If you are experiencing problems downloading PDF or HTML fulltext, our helpdesk recommend clearing your browser cache and trying again. If you need help in clearing your cache, please click here . Still need help? Email email@example.com
Behavioural adaptation helps animals to maximize their ability to obtain food and to avoid being eaten, increasing fitness. To achieve this, they must assess predation risk and evaluate foraging needs simultaneously. In two sympatric spider species, the wandering wolf spider Lycosa
subfusca F.O.P. Cambridge, 1902 and the sit-and-wait Mexican red-rump tarantula (Brachypelma vagans Ausserer, 1875), we studied the relationship between predatory behaviour and antipredatory behaviour at different life stages. In the laboratory, encounters were organized between
one wolf spider (small, medium-sized, or large) and one tarantula (spiderling, small, medium-sized, or large). Attack latencies and behaviours were recorded. The results showed that wolf spiders attacked and successfully captured younger tarantulas, while they avoided or retreated from older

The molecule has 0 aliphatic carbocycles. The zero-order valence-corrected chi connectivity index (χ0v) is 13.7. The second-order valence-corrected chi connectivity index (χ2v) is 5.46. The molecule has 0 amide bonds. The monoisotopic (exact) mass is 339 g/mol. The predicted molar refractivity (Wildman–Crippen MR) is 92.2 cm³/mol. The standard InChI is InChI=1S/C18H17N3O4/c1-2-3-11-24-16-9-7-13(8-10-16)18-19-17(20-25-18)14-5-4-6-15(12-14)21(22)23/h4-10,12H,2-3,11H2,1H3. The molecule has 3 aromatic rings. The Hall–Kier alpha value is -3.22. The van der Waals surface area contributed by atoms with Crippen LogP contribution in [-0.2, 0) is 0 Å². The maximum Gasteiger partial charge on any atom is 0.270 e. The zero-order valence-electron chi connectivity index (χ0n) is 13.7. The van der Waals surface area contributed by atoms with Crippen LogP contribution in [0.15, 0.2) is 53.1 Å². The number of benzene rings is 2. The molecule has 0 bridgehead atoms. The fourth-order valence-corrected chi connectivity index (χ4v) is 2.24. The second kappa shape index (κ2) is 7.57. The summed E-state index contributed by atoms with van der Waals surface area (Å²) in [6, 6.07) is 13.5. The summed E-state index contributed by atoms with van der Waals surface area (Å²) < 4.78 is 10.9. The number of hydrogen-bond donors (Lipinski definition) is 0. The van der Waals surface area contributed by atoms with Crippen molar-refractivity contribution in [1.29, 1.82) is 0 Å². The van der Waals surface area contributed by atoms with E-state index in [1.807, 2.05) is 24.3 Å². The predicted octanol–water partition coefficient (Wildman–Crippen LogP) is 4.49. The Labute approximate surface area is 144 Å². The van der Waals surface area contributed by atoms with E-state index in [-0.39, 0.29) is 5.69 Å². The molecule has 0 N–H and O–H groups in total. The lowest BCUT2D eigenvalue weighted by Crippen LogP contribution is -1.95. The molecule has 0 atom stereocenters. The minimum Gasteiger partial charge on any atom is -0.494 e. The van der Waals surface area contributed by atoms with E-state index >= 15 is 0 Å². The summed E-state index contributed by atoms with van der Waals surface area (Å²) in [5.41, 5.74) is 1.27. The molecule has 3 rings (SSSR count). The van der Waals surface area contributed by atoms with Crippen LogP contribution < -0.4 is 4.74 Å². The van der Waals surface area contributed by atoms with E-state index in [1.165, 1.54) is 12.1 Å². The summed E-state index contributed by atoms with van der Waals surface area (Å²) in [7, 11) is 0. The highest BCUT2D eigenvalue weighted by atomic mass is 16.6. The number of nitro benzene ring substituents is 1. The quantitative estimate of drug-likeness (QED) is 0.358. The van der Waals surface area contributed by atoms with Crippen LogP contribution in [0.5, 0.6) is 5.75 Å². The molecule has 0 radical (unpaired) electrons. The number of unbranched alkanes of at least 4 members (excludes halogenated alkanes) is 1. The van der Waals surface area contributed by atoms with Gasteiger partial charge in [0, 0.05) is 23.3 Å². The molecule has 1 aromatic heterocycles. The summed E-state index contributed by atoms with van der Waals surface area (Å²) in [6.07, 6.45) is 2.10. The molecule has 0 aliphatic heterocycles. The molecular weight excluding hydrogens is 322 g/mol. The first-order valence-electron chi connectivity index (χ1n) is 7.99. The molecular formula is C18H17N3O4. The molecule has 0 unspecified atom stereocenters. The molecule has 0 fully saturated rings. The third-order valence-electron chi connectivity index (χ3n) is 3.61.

ones. Tarantulas preferentially attacked and captured older wolf spiders. On other hand, younger wolf spiders were more cautious than older ones, which waited until for the tarantulas to attack before retreating. Younger tarantulas were also more cautious than adults, which never retreated
from attack and increased their success in attacks with age. Finally, we discuss the relationship between the predatory strategies of both spiders with their perception abilities and life history.
Published since 1929, this monthly journal reports on primary research contributed by respected international scientists in the broad field of zoology, including behaviour, biochemistry and physiology, developmental biology, ecology, genetics, morphology and ultrastructure, parasitology and pathology, and systematics and evolution. It also invites experts to submit review articles on topics of current interest.